The very next day he took me to a Peela School, as government schools are referred to. Their buildings are painted yellow. It appeared to be huge with a big compound as most public sector schools in Karachi are. The gate was bolted from the inside. Waheed knocked and banged on the gate till someone came and let us in. To my surprise the place was deserted. There was not a single child to be seen on the premises though it was mid-morning when we landed there.
On enquiring, we were informed by the person who had received us that the children were not there but the headmaster who was taking a shower would soon receive us. We strolled around as we waited and it became clear to us that there was no evidence of the school being functional.
When the headmaster made his appearance with a towel round his waist, he informed us that the children had gone home. I was intrigued by the absence of furniture in the school. The upper storey was occupied by the headmaster’s family as we could make out from the curtains fluttering from the window. I didn’t think it appropriate to inspect his home though I was certain that some of the missing furniture would be found there.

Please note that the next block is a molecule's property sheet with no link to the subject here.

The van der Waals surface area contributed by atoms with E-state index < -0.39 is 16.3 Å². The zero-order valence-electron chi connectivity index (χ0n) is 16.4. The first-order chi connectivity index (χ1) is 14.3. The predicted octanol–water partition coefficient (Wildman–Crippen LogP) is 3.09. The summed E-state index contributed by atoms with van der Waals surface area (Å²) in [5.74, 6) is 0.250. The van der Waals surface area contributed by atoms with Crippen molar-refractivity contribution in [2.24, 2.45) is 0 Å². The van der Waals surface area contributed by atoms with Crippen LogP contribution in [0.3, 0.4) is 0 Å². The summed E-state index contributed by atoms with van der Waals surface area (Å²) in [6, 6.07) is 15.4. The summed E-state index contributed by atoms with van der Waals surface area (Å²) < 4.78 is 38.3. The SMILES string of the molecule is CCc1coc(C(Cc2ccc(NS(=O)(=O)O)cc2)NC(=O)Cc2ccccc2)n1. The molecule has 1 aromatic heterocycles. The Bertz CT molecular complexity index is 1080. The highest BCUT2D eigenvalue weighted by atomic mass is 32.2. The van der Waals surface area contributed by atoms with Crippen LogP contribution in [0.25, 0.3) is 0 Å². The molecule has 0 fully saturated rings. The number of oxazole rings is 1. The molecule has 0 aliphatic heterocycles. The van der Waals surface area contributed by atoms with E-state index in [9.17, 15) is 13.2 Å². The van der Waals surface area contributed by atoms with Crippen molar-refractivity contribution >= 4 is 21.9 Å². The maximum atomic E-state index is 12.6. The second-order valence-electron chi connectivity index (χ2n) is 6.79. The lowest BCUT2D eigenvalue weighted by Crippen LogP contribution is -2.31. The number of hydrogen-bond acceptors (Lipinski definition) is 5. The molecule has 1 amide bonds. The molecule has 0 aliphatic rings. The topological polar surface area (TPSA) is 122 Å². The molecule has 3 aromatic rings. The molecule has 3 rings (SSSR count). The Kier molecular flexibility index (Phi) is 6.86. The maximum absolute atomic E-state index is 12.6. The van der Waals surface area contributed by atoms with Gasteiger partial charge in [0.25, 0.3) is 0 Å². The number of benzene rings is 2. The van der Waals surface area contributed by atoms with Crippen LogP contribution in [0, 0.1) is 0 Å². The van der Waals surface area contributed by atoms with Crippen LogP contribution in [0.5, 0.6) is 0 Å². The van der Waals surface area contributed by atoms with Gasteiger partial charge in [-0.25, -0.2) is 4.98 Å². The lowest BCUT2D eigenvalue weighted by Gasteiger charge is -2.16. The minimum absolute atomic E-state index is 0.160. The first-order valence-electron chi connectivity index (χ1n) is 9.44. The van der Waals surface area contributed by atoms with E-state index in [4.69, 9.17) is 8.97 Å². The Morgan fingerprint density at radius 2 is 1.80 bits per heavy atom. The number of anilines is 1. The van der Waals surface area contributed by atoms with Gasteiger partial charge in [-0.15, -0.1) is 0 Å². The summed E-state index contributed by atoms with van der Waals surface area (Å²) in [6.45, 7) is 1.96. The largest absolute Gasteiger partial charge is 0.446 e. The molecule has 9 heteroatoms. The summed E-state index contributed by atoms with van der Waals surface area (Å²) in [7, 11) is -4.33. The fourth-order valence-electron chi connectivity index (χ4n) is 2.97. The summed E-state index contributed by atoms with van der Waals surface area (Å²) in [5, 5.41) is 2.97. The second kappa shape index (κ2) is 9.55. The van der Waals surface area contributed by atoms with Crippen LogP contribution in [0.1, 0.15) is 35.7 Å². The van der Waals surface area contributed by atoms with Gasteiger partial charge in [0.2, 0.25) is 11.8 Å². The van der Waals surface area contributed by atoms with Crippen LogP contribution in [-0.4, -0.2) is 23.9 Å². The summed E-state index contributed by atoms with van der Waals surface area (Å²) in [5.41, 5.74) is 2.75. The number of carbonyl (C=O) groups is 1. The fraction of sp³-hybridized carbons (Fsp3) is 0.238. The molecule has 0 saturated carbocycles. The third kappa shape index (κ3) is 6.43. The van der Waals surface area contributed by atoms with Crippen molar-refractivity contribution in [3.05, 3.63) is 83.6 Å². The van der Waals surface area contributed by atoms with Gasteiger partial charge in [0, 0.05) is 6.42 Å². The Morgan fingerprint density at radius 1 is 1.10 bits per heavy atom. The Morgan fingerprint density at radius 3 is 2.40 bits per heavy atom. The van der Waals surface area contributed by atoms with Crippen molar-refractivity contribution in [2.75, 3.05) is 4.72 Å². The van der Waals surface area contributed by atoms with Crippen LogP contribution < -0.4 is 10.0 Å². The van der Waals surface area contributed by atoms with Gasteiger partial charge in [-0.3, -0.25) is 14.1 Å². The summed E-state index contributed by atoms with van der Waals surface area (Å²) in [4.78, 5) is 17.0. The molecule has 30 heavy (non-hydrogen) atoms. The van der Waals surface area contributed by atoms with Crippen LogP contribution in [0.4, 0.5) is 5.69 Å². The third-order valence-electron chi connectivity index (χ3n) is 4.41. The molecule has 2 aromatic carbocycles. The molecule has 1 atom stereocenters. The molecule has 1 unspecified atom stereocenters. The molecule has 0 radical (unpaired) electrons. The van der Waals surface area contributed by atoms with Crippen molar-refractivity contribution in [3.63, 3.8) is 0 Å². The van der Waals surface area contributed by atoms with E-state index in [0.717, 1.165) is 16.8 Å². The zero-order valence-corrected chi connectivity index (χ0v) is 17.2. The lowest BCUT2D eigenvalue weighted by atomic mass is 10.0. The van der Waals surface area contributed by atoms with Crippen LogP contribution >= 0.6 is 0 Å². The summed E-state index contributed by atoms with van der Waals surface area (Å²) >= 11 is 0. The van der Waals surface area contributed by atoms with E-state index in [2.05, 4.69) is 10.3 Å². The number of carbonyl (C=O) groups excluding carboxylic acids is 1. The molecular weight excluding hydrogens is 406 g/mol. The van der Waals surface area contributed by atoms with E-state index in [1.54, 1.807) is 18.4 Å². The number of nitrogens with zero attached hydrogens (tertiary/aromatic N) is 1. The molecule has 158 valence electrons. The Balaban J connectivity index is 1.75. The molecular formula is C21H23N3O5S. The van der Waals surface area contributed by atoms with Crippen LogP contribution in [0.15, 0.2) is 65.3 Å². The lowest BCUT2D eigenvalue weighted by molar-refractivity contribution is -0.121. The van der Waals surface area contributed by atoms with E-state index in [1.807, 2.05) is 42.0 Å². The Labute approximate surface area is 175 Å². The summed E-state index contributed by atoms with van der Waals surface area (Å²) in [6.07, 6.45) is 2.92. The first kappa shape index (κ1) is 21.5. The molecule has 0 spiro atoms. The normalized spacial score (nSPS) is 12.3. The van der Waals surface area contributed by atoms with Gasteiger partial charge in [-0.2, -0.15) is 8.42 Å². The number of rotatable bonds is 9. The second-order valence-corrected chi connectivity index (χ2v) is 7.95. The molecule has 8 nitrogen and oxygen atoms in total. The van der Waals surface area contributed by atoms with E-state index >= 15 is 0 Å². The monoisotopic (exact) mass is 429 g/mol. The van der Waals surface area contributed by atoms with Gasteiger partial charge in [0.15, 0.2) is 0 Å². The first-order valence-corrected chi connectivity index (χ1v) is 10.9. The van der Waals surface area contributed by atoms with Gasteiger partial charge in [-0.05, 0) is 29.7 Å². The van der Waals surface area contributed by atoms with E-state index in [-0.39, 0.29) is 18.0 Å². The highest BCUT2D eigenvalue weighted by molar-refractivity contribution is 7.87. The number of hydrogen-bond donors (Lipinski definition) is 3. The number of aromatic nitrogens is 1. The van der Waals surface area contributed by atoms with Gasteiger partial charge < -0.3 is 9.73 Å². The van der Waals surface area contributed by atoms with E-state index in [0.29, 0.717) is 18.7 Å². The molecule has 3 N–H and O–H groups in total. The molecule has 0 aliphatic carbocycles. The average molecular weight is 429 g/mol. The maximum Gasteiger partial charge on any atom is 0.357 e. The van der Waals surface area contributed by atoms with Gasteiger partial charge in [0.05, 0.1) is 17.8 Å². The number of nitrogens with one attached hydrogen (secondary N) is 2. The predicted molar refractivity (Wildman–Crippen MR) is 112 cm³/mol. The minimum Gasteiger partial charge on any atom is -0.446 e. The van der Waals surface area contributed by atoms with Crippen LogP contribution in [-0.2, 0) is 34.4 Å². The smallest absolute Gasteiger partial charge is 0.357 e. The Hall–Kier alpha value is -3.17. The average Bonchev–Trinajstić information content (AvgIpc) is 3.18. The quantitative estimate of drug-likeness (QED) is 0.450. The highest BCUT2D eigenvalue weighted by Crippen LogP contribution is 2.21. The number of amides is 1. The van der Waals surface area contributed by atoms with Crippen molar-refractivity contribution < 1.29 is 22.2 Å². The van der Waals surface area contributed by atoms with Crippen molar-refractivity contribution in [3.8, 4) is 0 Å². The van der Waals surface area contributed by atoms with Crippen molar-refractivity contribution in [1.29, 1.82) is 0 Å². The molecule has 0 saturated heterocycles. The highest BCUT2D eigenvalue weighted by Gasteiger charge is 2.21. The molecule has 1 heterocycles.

The headmaster had the temerity to ask me for a donation! It seemed to be a cruel joke. How could anyone cheat little children of their right to education, I thought? Later, I saw in the Sindh school census report (for the year 2010) that Sindh had 9,000 such institutions. Other provinces also had their share of ‘dysfunctional’ schools, to use the term the government preferred.
In Sindh the phenomenon of teacher absenteeism was also dubbed the visa system. It meant that the absent teacher had succeeded in getting a job abroad and had left the country subletting his position to a junior not qualified for the job.